In another recent study, Speedy/RINGO expression levels were shown to substantially decreased in ALS motor neurons compared with wild-type controls. As a result of decreased Speedy/RINGO expression, reduction in cell viability and activation of the DNA damage response in SOD1 mutated cells was established. Conversely, increased Speedy/RINGO expression enhanced cell viability and prevented the DNA damage response in SOD1 mutated cells. These findings indicate that Speedy/RINGO confers a similar protective benefit for both ALS motor neurons and degenerating primary hippocampal neurons. It is therefore possible that Speedy/RINGO may someday play a role in treating neurodegenerative conditions such as SCI.
Even though the exact mechanism for the protective role of Speedy/RINGO in p53-mediated apoptosis requires further analysis, the effects are not due to the direct inhibition of calpain activity or p53 induction, as calpain-mediated p53 induction was maintained even in the presence of Speedy/RINGO. The mechanism may instead occur downstream from the p53 activation.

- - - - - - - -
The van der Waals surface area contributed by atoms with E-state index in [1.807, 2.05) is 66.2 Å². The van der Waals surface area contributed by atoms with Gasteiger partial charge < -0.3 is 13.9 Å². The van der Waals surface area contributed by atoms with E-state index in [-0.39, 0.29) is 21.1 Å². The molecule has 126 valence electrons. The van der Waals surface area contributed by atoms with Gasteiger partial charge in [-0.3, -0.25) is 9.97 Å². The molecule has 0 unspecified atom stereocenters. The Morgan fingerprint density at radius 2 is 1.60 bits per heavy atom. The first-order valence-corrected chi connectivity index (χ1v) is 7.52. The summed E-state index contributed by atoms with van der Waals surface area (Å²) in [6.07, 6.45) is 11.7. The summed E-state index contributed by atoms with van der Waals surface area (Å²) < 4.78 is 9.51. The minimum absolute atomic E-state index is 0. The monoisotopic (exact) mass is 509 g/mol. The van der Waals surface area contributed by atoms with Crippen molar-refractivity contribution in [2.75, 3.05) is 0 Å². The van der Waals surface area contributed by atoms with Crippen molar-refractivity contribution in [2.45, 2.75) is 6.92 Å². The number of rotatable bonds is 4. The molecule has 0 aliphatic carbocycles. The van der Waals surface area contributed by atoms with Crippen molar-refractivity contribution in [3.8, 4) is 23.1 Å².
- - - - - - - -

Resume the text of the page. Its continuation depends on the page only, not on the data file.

In addition to the aforementioned studies on degenerating primary neurons and ALS motor neurons, results of carcinogenic[16-18] and astrocytic[15,63] proliferation studies point out that, among the downstream targets of p53, ERK/MAPK and PI3K/AKT, signaling cascades are the most potent in terms of clarifying the p53-dependent anti-apoptotic mechanism of Speedy/RINGO.
p53 is a tumor suppressive transcription factor that inhibits tumorigenesis under genotoxic conditions by regulating gene expression. p53 induces anti-tumorigenesis mechanisms - including cell cycle arrest, senescence and apoptosis - according to cellular conditions, type and intensity of stress signals[82-84]. Similarly, the regulation of apoptosis, cell cycle arrest and proliferation by the ERK/MAPK pathway differs depending on the type of stress signals received and the context of the cell[85,86].
Under stress conditions, different signaling pathways can be triggered. For example, p38[87-89] and ERK/MAPK[90-93] activate p53 and induce its transcriptional activity. The reverse also occurs: p53 may activate ERK/MAPK signaling[85,94,95] by inducing tyrosine kinase receptor DDR1. In addition, p53 is also capable of suppressing the ERK/MAPK pathway via activation of various phosphatases. These phosphatases then dephosphorylate ERK and inhibit its anti-apoptotic function, leading to p53-dependent apoptosis[97,98]. It is evident that interaction between p53 and ERK/MAPK signaling differs depending on cellular context and the type of stress stimulus.